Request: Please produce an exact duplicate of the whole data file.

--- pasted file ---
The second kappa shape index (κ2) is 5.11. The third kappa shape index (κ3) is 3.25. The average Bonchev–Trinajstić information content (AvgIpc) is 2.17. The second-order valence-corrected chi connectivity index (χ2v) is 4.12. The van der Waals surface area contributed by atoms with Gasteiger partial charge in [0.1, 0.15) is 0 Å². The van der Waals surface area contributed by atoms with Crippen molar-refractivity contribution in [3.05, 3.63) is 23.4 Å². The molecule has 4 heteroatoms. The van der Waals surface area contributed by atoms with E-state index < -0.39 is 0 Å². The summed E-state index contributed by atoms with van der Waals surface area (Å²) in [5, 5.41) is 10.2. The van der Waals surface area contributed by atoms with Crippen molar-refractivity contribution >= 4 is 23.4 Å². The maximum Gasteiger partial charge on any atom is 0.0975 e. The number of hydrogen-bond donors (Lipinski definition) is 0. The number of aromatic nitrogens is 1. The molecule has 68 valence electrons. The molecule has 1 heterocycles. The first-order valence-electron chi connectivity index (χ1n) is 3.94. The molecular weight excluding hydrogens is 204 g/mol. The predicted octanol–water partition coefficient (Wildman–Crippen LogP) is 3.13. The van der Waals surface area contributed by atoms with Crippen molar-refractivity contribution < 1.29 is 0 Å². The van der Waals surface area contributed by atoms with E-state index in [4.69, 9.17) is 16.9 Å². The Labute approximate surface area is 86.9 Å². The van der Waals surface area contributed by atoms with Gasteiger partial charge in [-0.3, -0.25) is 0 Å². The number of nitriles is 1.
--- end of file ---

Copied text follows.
The second kappa shape index (κ2) is 5.11. The third kappa shape index (κ3) is 3.25. The average Bonchev–Trinajstić information content (AvgIpc) is 2.17. The second-order valence-corrected chi connectivity index (χ2v) is 4.12. The van der Waals surface area contributed by atoms with Gasteiger partial charge in [0.1, 0.15) is 0 Å². The van der Waals surface area contributed by atoms with Crippen molar-refractivity contribution in [3.05, 3.63) is 23.4 Å². The molecule has 4 heteroatoms. The van der Waals surface area contributed by atoms with E-state index < -0.39 is 0 Å². The summed E-state index contributed by atoms with van der Waals surface area (Å²) in [5, 5.41) is 10.2. The van der Waals surface area contributed by atoms with Crippen molar-refractivity contribution >= 4 is 23.4 Å². The maximum Gasteiger partial charge on any atom is 0.0975 e. The number of hydrogen-bond donors (Lipinski definition) is 0. The number of aromatic nitrogens is 1. The molecule has 68 valence electrons. The molecule has 1 heterocycles. The first-order valence-electron chi connectivity index (χ1n) is 3.94. The molecular weight excluding hydrogens is 204 g/mol. The predicted octanol–water partition coefficient (Wildman–Crippen LogP) is 3.13. The van der Waals surface area contributed by atoms with Crippen molar-refractivity contribution < 1.29 is 0 Å². The van der Waals surface area contributed by atoms with E-state index in [4.69, 9.17) is 16.9 Å². The Labute approximate surface area is 86.9 Å². The van der Waals surface area contributed by atoms with Gasteiger partial charge in [-0.3, -0.25) is 0 Å². The number of nitriles is 1.